The effect of recording situation on the echolocation calls of the New Zealand Lesser short-tailed bat (Mystacina tuberculata Gray).
Parsons, Stuart (1998) The effect of recording situation on the echolocation calls of the New Zealand Lesser short-tailed bat (Mystacina tuberculata Gray). New Zealand Journal of Zoology, 25, pp. 147-156.
Using a broad‐band recording system (150 Hz‐100 kHz) the echolocation calls of the lesser short‐tailed bat (Mystacina tuberculata) were recorded under three very different situations: free‐flying, flying within a flight cage, and on release from the hand. Calls of bats landing and feeding on a platform in Wellington Zoo were also recorded. Both the lowest frequency and frequency of peak amplitude of calls were significantly affected by the situation under which calls were recorded. Although the calls of free‐flying bats are different from those produced by bats foraging on the ground, it is unlikely that M. tuberculata uses echolocation to locate prey on the ground. No significant differences could be found between the calls emitted by male and female bats, and no consistent relationships were obvious between temporal and spectral call characteristics. There was some evidence to suggest that individual bats could be identified by their echolocation calls.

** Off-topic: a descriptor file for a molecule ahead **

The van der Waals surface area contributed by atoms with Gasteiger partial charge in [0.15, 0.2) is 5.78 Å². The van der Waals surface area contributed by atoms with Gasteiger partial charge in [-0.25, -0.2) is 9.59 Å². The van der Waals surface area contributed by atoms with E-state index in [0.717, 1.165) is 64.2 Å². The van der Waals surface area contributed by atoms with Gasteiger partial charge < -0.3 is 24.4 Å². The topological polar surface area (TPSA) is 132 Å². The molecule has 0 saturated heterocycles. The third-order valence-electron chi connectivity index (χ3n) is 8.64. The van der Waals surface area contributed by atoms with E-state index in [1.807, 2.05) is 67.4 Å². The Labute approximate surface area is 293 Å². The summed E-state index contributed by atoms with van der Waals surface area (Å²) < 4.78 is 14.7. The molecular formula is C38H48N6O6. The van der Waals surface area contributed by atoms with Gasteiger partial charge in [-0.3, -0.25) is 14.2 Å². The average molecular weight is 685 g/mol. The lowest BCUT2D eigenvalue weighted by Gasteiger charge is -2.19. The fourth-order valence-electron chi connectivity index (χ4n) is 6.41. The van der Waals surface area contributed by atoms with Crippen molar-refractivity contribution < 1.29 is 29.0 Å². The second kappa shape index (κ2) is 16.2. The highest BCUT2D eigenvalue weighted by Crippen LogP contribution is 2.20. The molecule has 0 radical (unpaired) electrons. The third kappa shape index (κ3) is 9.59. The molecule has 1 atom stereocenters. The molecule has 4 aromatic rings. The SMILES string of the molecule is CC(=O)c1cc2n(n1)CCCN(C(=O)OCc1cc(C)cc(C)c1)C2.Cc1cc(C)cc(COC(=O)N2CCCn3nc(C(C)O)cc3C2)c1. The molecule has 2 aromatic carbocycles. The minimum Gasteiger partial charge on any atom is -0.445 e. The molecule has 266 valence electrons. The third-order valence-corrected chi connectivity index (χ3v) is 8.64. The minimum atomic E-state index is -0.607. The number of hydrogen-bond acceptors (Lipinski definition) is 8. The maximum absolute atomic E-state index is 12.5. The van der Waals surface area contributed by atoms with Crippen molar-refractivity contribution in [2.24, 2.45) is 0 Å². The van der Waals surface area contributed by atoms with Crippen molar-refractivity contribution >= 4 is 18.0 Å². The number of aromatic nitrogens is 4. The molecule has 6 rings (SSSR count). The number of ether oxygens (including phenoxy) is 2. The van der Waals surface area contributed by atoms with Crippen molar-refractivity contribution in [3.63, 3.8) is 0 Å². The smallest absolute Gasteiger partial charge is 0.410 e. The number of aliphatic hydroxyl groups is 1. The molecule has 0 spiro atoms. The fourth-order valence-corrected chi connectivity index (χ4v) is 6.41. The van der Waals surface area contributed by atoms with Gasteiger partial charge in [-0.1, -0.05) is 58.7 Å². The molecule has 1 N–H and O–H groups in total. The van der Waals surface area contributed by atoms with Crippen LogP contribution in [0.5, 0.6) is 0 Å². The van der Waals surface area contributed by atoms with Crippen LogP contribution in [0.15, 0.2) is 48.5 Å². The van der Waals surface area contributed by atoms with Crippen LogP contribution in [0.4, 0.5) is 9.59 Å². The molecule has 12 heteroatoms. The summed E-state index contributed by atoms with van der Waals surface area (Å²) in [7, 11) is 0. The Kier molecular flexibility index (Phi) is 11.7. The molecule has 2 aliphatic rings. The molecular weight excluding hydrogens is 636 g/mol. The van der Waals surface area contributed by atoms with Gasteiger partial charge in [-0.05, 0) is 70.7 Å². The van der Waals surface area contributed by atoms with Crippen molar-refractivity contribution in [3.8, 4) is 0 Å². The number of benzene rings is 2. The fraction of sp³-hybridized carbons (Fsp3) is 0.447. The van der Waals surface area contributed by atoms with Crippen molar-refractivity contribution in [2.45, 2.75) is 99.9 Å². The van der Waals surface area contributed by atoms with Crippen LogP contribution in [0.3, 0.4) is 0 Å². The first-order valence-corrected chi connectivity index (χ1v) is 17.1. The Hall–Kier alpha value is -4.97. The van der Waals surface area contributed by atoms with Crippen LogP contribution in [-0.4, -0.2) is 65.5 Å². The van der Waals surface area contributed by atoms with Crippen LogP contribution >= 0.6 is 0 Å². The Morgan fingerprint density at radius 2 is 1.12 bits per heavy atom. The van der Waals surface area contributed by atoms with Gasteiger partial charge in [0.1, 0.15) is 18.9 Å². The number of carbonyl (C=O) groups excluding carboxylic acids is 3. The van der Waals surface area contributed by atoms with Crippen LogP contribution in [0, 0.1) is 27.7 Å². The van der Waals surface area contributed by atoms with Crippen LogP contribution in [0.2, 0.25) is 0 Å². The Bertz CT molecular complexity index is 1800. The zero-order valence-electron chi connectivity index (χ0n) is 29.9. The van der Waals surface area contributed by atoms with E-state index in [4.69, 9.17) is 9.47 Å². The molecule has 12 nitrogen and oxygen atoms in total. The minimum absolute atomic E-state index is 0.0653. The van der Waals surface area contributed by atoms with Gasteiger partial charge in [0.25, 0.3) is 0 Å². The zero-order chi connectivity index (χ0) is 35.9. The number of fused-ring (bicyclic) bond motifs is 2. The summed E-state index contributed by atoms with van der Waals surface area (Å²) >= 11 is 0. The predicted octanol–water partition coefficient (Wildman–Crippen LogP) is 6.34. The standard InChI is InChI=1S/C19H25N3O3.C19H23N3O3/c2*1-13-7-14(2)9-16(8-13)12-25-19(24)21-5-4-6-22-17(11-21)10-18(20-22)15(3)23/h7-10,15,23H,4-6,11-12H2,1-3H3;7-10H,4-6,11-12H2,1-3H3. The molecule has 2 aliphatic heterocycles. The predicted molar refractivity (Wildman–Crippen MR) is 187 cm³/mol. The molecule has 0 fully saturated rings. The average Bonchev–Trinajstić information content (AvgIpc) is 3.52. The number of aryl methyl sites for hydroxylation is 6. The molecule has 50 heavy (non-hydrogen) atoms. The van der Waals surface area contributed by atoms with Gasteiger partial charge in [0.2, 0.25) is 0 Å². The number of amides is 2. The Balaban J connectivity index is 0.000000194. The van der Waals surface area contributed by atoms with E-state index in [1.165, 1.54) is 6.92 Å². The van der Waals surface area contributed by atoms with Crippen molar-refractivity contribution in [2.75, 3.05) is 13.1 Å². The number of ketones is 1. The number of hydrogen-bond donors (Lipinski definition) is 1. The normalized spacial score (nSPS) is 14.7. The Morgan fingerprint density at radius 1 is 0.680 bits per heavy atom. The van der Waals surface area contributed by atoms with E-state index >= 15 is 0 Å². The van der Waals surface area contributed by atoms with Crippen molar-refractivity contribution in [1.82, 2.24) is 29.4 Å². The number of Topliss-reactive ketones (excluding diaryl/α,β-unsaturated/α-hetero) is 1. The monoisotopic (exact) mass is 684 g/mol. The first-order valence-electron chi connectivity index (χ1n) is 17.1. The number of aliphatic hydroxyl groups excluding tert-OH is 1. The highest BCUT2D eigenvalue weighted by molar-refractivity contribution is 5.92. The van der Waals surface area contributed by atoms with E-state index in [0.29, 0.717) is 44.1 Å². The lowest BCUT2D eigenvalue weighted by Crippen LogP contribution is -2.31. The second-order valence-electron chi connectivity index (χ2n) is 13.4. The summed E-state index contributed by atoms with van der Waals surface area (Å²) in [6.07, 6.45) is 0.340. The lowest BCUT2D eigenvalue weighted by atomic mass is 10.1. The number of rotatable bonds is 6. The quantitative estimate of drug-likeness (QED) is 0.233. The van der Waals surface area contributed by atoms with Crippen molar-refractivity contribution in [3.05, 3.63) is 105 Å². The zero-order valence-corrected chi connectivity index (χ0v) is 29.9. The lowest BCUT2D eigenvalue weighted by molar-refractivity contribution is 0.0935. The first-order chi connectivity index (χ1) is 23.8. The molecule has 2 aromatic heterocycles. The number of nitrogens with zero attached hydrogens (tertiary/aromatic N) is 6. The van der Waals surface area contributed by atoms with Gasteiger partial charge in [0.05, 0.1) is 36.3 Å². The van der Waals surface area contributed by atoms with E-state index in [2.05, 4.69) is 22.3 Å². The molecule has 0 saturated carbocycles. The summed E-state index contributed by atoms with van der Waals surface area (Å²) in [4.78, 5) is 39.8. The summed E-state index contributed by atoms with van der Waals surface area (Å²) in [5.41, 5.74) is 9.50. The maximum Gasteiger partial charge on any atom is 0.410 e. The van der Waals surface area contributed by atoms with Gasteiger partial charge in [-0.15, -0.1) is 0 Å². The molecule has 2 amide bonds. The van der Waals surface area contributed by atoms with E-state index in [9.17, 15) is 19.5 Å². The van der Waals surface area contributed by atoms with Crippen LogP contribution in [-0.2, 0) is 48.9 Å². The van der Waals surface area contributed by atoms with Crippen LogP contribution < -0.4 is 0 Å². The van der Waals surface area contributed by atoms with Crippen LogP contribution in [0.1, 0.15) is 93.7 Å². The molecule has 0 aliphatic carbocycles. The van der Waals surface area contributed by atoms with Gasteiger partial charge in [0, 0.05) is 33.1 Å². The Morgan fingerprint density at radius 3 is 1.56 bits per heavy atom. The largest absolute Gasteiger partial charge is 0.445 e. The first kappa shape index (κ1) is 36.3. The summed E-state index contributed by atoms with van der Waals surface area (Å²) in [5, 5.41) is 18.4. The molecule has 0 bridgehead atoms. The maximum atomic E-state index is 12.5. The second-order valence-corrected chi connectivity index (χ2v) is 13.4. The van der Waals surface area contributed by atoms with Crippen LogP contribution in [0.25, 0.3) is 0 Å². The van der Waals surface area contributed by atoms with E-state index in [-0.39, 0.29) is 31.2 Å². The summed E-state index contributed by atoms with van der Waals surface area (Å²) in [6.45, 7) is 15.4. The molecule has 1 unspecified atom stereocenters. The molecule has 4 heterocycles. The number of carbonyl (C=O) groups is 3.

Impact and interest:
Citation counts are sourced monthly from and citation databases.
These databases contain citations from different subsets of available publications and different time periods and thus the citation count from each is usually different. Some works are not in either database and no count is displayed. Scopus includes citations from articles published in 1996 onwards, and Web of Science® generally from 1980 onwards.
Citations counts from theindexing service can be viewed at the linked Google Scholar™ search.
|Item Type:||Journal Article|
|Copyright Owner:||Taylor & Francis|
|Deposited On:||22 Jan 2015 00:19|
|Last Modified:||22 Jan 2015 00:19|
Repository Staff Only: item control page